A visit to Reims and the Mystique of Champagne
by eat in my kitchen
Paris, Reims and Champagne, I had an exciting start to the week! I was invited by Champagne Jacquart to join a Vins Clair tasting in Reims, the pure, still wines which form the foundation of every Champagne and I was happy to get a little insight into the mystique and the making of this wonderful sparkling drink from the northeast of France.
I was lucky, my trip started with a bright Sunday in Paris. Warm and sunny, it couldn’t have been better, I walked down the boulevards, along the Seine passing the beautiful Musée d’Orsay. The charm of this city is contagious, it just puts a smile on my face! I took a rest at a romantic bistro on Rue du Bac in the VIIe arrondissement and enjoyed an amazing Terrine de Canard accompanied by a glass of Sancerre. Life at its best, wonderful! A visit to a boulangerie and patisserie reminded me of my love for the French baking tradition. I left with bags full of bread, a delicious dark loaf and a fine Pain Platine and, of course, some sweets. I’m obsessed with Éclairs au Café, so as soon as I stepped out of the boulangerie, I opened the bag and had a big bite of my favourite éclair. It was delicious, as expected! In the evening, I joined a few other bloggers and journalists at dinner who were also invited to learn more about Champagne. We were all excited about what the next day would bring!
Diane from Jacquart welcomed us to their headquarters in Reims. Her sweet and lively way and her love for Champagne made me curious to find out more about this legendary place. Reims is located in the Champagne-Ardenne region, 130km / 81 miles northeast of Paris. We took the TGV high-speed train and arrived just 40 minutes later! After a short drive we turned into the Boulevard Lundy in the center of historic Reims. We stopped in front of a beautiful villa, with a curved pebble stone driveway surrounded by boxwood bushes. I walked through the iron gates and entered another world! The house, called “Hotel de Brimont”, was simply stunning. It was built in 1896 and is surrounded by all the other prominent Champagne houses. In this prestigious neighborhood, a few houses form the center of the Champagne world!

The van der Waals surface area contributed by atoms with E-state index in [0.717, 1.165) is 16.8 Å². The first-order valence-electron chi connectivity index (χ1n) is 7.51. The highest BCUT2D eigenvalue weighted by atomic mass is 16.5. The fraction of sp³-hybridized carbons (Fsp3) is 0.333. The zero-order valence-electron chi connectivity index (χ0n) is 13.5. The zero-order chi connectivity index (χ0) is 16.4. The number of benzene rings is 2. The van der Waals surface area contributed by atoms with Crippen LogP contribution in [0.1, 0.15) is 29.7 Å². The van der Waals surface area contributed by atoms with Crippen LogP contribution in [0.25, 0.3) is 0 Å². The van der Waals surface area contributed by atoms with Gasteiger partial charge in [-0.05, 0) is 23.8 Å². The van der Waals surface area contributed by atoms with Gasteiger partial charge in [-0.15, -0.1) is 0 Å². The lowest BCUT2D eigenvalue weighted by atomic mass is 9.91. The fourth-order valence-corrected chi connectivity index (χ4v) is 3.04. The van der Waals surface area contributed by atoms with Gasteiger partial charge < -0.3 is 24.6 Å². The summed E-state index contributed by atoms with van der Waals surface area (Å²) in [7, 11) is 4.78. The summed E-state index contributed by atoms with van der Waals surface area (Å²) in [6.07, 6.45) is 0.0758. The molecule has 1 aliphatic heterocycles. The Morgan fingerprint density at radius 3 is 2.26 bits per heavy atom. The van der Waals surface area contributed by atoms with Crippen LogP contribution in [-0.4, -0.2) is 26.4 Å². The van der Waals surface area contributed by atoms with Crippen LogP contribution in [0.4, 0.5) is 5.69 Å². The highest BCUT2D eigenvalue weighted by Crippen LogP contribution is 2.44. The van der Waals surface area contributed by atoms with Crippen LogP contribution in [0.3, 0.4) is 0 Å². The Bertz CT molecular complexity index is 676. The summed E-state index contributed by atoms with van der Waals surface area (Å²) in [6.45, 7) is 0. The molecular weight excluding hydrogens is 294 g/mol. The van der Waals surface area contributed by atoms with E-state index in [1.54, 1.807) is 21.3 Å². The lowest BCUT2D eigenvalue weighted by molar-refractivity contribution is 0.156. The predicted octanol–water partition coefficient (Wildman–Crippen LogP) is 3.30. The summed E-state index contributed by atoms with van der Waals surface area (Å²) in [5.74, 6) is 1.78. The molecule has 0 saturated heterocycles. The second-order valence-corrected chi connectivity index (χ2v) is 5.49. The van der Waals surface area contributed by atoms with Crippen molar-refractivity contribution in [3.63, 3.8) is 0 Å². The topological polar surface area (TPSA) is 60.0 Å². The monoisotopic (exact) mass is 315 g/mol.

Jacquart’s history is different to other big Champagne houses, it was written by a few visionary growers who decided to form a cooperative to launch their own Champagne instead of supplying their grapes to other Champagne houses in 1964. In the late 90’s, 3 regional cooperatives of growers united to form the Groupe Alliance Champagne and bought the established Jacquart brand. Today, 1800 growers make up this alliance, all together owning more than 7% of the surface area of the Appelation Champagne, 60 crus (villages) in the Côte des Blancs, Montagne de Reims, Vallée de la Marne and Côte des Bar. 10 of them are classified as Grand Crus and 22 as Premiers Crus assuring grapes from the finest terroirs in the Champagne! It started as a vision and led to great success, the growers holding shares in the brand guide its direction and development!